Chemokines are a group of small molecular weight proteins that bind to the G protein-coupled chemokine receptors.3 Chemokines and their receptors are divided into four subfamilies (CXC, CC, CX3C, and C) based on the pattern of cysteine residues, where C represents the cysteine and X represents noncysteine amino acids.4,5 Chemokine family genes are closely related with senescence, angiogenesis, epithelial mesenchymal transition, proliferation, immune evasion, and tumor metastasis.6 The altered expression of chemokines and their receptors is found in many malignancies and may lead to aberrant chemokine receptor signaling.7–20 The chemokine ligand–receptor interactions were closely related with tumor immunity, progression, and metastasis in CRC patients, including the CXCL1–CXCR2,7 CXCL9/10–CXCR3,8,9 CXCL12–CXCR4,10–14 CCL2–CCR2,15,16 CCL5–CCR5,17 CCL15–CCR1,18 CCL20–CCR6,19 and CX3CL1–CX3CR120 axes. Although small sample studies showed that some chemokines could be used as the single biomarker for CRC, the values of these genes were not further validated in other validation sets.8,11,13,16,21–23 Until now, there is no multi-RNA classifier of chemokine family genes for predicting tumor recurrence in CRC patients. As a widely used microarray platform, Affymetrix human genome U133 plus 2.0 array included all probes of human genome U133 set and about 6,500 new genes.24 Almost all the mRNA-level data of chemokine family genes could be obtained from this microarray platform. Laetitia Marisa defined six molecular subtypes for CRC based on the main biological characteristics, including one subtype with downregulated immune pathways (C1), one deficient mismatch repair subtype (C2), one KRAS mutant subtype (C3), one cancer stem cell subtype (C4), one subtype with the upregulated Wnt pathway (C5), and one subtype with a normal-like gene expression profile (C6).25 Therefore, we performed this study to develop and validate a multi-RNA prognostic classifier of chemokine family genes for predicting recurrence in stage I–III patients with CRC by analyzing the microarray data. These multi-RNA signatures were further validated in CRC patients with different Marisa’s biological subtypes (C1–C6).25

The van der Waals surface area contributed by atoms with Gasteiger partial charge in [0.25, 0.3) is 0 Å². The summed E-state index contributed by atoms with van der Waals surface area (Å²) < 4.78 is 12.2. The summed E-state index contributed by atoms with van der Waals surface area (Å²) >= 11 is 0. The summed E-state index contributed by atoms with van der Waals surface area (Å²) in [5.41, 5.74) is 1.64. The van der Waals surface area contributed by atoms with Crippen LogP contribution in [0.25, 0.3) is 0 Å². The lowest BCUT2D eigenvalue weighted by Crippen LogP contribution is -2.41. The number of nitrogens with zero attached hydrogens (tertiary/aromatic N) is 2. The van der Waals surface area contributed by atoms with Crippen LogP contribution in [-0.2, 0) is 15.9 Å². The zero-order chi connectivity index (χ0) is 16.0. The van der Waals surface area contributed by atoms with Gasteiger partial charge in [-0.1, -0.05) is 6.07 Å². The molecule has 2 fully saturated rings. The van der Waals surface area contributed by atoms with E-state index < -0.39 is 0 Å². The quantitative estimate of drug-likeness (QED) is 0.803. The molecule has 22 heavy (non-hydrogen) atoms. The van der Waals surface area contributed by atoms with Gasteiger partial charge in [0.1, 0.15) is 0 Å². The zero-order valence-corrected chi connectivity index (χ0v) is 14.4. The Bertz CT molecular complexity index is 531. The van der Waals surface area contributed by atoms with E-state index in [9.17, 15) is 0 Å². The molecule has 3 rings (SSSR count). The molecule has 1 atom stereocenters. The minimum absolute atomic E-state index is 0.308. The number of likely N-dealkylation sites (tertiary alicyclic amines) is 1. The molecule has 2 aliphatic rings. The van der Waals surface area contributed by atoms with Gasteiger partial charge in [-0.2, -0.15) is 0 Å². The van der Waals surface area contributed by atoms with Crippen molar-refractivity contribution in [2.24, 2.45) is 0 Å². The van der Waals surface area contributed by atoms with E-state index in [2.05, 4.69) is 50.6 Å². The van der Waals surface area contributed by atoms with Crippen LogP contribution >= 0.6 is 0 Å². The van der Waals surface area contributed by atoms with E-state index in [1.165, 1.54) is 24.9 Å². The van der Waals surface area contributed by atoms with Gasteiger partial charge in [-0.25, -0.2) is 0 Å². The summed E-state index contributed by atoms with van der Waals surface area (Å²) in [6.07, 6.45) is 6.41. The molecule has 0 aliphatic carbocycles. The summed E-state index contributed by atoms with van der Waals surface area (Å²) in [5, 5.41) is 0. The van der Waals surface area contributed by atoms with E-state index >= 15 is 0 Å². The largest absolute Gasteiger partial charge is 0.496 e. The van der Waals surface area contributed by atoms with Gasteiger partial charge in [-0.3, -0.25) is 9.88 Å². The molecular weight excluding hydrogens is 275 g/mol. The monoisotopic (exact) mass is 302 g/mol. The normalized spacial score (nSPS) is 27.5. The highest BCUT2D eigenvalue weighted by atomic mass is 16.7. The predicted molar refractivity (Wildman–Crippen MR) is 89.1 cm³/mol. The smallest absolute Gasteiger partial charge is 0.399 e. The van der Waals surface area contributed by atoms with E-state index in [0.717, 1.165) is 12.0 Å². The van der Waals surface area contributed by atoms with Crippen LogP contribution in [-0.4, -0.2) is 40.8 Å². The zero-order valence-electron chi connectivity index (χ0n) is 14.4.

Materials and methods
Gene expression of chemokine family genes and corresponding clinical data were obtained from the GEO database. All log2-transformed expression data of chemokines and their receptors were obtained from Affymetrix human genome U133 plus 2.0 array (GSE39582 and GSE14333). The expression values of genes with multiple probes were calculated by using the median values of multiple probes. After filtering out CRC patients without DFS and clinical data, there were a total of 718 stage I–III patients with CRC, including 492 from GSE39582 and 226 from GSE14333. The 492 patients from GSE39582 were randomly divided into training (n=246, GSE39582) and internal validation (n=246, GSE39582) sets. The 226 patients from GSE14333 were used for the external independent set.
The survival analysis was performed by the “survival” package of R software (version 3.4.3). In the training set, the association between the expression level of chemokine family genes and CRC patients’ DFS was evaluated using a univariate Cox regression analysis. Those chemokine family genes were considered to be significant if their P-values were less than 0.05. Then, the selected chemokine family genes were fitted in a multivariate Cox regression analysis in the training set. Risk scores were calculated by the selected chemokine family genes and their regression coefficients in the multivariate Cox regression analysis,26–28 as follows: